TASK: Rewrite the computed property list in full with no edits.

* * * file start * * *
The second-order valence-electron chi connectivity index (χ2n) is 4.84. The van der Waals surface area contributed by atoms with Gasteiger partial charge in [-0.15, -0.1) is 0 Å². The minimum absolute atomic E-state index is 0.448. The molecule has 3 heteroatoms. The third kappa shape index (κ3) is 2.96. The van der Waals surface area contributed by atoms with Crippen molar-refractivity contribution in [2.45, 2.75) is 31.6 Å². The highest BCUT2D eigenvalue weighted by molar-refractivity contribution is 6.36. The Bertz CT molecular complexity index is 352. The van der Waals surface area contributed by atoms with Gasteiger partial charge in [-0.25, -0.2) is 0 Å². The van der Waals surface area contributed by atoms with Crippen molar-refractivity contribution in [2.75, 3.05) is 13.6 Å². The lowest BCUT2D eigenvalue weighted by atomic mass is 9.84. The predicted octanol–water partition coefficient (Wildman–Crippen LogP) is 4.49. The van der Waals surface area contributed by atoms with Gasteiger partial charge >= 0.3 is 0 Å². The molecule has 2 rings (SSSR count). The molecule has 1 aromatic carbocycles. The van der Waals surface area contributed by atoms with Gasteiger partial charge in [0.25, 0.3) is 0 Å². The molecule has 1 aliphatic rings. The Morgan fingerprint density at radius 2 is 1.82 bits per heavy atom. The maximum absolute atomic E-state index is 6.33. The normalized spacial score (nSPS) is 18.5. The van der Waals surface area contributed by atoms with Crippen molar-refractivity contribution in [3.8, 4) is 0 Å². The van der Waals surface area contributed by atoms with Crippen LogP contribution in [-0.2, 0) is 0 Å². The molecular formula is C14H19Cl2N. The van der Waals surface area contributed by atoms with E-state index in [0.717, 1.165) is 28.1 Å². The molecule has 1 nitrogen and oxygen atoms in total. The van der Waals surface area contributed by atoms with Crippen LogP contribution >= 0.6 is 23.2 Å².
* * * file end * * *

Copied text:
The second-order valence-electron chi connectivity index (χ2n) is 4.84. The van der Waals surface area contributed by atoms with Gasteiger partial charge in [-0.15, -0.1) is 0 Å². The minimum absolute atomic E-state index is 0.448. The molecule has 3 heteroatoms. The third kappa shape index (κ3) is 2.96. The van der Waals surface area contributed by atoms with Crippen molar-refractivity contribution in [2.45, 2.75) is 31.6 Å². The highest BCUT2D eigenvalue weighted by molar-refractivity contribution is 6.36. The Bertz CT molecular complexity index is 352. The van der Waals surface area contributed by atoms with Gasteiger partial charge in [-0.25, -0.2) is 0 Å². The van der Waals surface area contributed by atoms with Crippen molar-refractivity contribution in [2.75, 3.05) is 13.6 Å². The lowest BCUT2D eigenvalue weighted by atomic mass is 9.84. The predicted octanol–water partition coefficient (Wildman–Crippen LogP) is 4.49. The van der Waals surface area contributed by atoms with Gasteiger partial charge >= 0.3 is 0 Å². The molecule has 2 rings (SSSR count). The molecule has 1 aromatic carbocycles. The van der Waals surface area contributed by atoms with Gasteiger partial charge in [0.25, 0.3) is 0 Å². The molecule has 1 aliphatic rings. The Morgan fingerprint density at radius 2 is 1.82 bits per heavy atom. The maximum absolute atomic E-state index is 6.33. The normalized spacial score (nSPS) is 18.5. The van der Waals surface area contributed by atoms with Crippen molar-refractivity contribution in [3.8, 4) is 0 Å². The van der Waals surface area contributed by atoms with Crippen LogP contribution in [-0.2, 0) is 0 Å². The molecular formula is C14H19Cl2N. The van der Waals surface area contributed by atoms with E-state index in [0.717, 1.165) is 28.1 Å². The molecule has 1 nitrogen and oxygen atoms in total. The van der Waals surface area contributed by atoms with Crippen LogP contribution >= 0.6 is 23.2 Å².